The film begins with a failed exorcism. Catholic priests stand around a tormented and writhing Hannah Grace’s bed, and they cry out in the name of the “Father, Son and Holy Spirit.” We hear one of them calling the demon out in “Jesus name.” When the teenage girl is splashed by holy water, she writhes and screams; but the priest’s prayerful efforts only seem to empower and embolden the infernal presence within her (which is creepily represented by one bright blue eye). The room where the attempted exorcism takes place is adorned by a large crucifix, a number of hanging crosses and other religious symbols.

During this rite, as well as later on, we hear the demon bellowing its rage. It cries out that it will possess the young girl forever. And it emits screeching supernatural torments as it elevates victims and tosses them around physically. And when it kills others, the entity is somehow able to suck life from each victim and then heal its human vessel's wounds—from mending large tears and flesh burns to snapping and reconstructing bones. In one scene a swarm of flies exits the savaged corpse as well.

Hannah’s father tries to kill his daughter by smothering her with a pillow, one that has the words “By His wounds we are healed” stitched into its pillowcase. He tells Megan later, however, that the girl’s possessed body dragged itself back up from the grave.

Sexual Content

We see unclothed corpses (all male except for Hannah) in the city morgue, though their genitals are strategically covered.

In Hannah’s case, the teen’s twisted, tortured and burned body is mostly kept covered. But as the possessed young woman's body “heals,” more of her nakedness is exposed to the camera’s eye as she scrambles along the floor and ceiling. In one such scene, her breasts are exposed.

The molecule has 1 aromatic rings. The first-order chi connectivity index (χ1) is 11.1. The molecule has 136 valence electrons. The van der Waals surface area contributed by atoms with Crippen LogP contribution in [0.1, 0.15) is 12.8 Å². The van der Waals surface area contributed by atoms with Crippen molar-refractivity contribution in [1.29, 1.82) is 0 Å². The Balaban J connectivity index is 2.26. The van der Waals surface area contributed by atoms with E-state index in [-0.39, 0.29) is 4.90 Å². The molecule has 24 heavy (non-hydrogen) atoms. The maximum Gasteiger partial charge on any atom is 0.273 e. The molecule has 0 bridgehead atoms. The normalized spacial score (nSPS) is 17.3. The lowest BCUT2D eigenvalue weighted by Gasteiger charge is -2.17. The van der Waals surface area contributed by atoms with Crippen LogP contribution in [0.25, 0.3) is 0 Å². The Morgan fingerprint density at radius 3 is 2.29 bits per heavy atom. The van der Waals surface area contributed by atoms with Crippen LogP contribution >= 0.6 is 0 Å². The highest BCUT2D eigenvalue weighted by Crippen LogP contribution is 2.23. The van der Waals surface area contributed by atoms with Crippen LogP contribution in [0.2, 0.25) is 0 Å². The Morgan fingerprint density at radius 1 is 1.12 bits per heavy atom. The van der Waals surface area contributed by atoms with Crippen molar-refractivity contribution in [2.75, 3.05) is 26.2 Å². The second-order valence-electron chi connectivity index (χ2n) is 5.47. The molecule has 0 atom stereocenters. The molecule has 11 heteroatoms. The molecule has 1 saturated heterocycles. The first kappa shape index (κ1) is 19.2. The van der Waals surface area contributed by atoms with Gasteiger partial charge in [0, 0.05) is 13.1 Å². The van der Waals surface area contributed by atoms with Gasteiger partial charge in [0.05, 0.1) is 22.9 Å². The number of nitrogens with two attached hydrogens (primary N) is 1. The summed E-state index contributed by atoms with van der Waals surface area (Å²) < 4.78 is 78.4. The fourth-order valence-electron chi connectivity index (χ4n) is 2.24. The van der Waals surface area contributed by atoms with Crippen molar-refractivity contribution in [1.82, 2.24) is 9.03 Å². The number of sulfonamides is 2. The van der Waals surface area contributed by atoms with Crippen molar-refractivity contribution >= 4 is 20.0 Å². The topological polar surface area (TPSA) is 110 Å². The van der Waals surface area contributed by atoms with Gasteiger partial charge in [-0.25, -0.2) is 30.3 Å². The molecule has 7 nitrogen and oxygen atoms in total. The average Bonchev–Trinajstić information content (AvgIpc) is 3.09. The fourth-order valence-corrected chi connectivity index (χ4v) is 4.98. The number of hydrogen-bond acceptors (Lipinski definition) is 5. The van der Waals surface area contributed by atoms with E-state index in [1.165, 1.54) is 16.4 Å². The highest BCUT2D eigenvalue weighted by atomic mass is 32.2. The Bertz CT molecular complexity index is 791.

We see Megan in the shower twice, but the camera shows only her bare back and shoulders. She gets out of bed dressed in a tank top and underwear on one occasion.

Violent Content

We see someone impaled through the forehead on several sharp spikes. A man’s throat is bloodily slashed, and another has his head crushed. Several people are supernaturally hoisted into the air and painfully stretched akimbo as their bones and ligaments pop and break. (Hannah’s bones repeatedly snap in and out of place, too, as her body contorts in impossible directions under the influence of the malevolent spirit within her.)

One guy is dragged screaming across the ceiling and drawn into an open cooling compartment where his cries are cut off by an ominous crunching sound. Two people are forcefully shoved into the roaring flames of an incinerator as they struggle and scream.

Hannah’s bodily wounds are the most grisly of the many on display here. They’re not bloody, but the gashed and gaping cuts on her body and neck (suggesting that someone attempted to cut her in half and tried to sever her head from her body, too) are realistic looking. The camera examines these gruesome rents repeatedly. Much of her body is also charred and crisped from flame. During the exorcism, Hannah writhes and struggles as her father smothers her. Megan also shoots the possessed young girl repeatedly, opening bloodless holes in her upper body.

Megan gets cut by broken glass. She fights off a male attacker with blows to his body and head. Another guy is slashed by a large knife in a struggle. [Spoiler Warning] The slashed and bloody corpse of a dead man is seen standing in a shadowed stairwell.